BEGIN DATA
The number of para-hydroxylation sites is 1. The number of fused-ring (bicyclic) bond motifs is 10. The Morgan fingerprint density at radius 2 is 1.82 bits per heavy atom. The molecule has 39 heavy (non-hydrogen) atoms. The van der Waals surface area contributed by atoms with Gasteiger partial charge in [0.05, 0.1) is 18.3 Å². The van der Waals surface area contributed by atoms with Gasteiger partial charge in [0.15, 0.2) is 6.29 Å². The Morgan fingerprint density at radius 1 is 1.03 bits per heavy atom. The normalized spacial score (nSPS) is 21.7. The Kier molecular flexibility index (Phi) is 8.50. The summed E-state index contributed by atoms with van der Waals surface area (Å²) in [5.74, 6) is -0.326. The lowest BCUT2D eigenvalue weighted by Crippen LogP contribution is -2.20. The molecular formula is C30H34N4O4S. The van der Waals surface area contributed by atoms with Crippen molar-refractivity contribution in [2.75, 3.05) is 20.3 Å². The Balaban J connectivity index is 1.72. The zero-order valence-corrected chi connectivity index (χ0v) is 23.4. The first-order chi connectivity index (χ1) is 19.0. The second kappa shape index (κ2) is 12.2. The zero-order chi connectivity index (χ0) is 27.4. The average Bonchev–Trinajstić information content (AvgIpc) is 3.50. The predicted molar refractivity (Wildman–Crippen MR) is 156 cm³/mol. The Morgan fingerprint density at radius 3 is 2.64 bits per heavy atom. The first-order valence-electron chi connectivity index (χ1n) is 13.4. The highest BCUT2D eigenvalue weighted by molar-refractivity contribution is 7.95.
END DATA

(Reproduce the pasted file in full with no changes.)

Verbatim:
The number of para-hydroxylation sites is 1. The number of fused-ring (bicyclic) bond motifs is 10. The Morgan fingerprint density at radius 2 is 1.82 bits per heavy atom. The molecule has 39 heavy (non-hydrogen) atoms. The van der Waals surface area contributed by atoms with Gasteiger partial charge in [0.05, 0.1) is 18.3 Å². The van der Waals surface area contributed by atoms with Gasteiger partial charge in [0.15, 0.2) is 6.29 Å². The Morgan fingerprint density at radius 1 is 1.03 bits per heavy atom. The normalized spacial score (nSPS) is 21.7. The Kier molecular flexibility index (Phi) is 8.50. The summed E-state index contributed by atoms with van der Waals surface area (Å²) in [5.74, 6) is -0.326. The lowest BCUT2D eigenvalue weighted by Crippen LogP contribution is -2.20. The molecular formula is C30H34N4O4S. The van der Waals surface area contributed by atoms with Crippen molar-refractivity contribution in [2.75, 3.05) is 20.3 Å². The Balaban J connectivity index is 1.72. The zero-order valence-corrected chi connectivity index (χ0v) is 23.4. The first-order chi connectivity index (χ1) is 19.0. The second kappa shape index (κ2) is 12.2. The zero-order chi connectivity index (χ0) is 27.4. The average Bonchev–Trinajstić information content (AvgIpc) is 3.50. The predicted molar refractivity (Wildman–Crippen MR) is 156 cm³/mol. The Morgan fingerprint density at radius 3 is 2.64 bits per heavy atom. The first-order valence-electron chi connectivity index (χ1n) is 13.4. The highest BCUT2D eigenvalue weighted by molar-refractivity contribution is 7.95.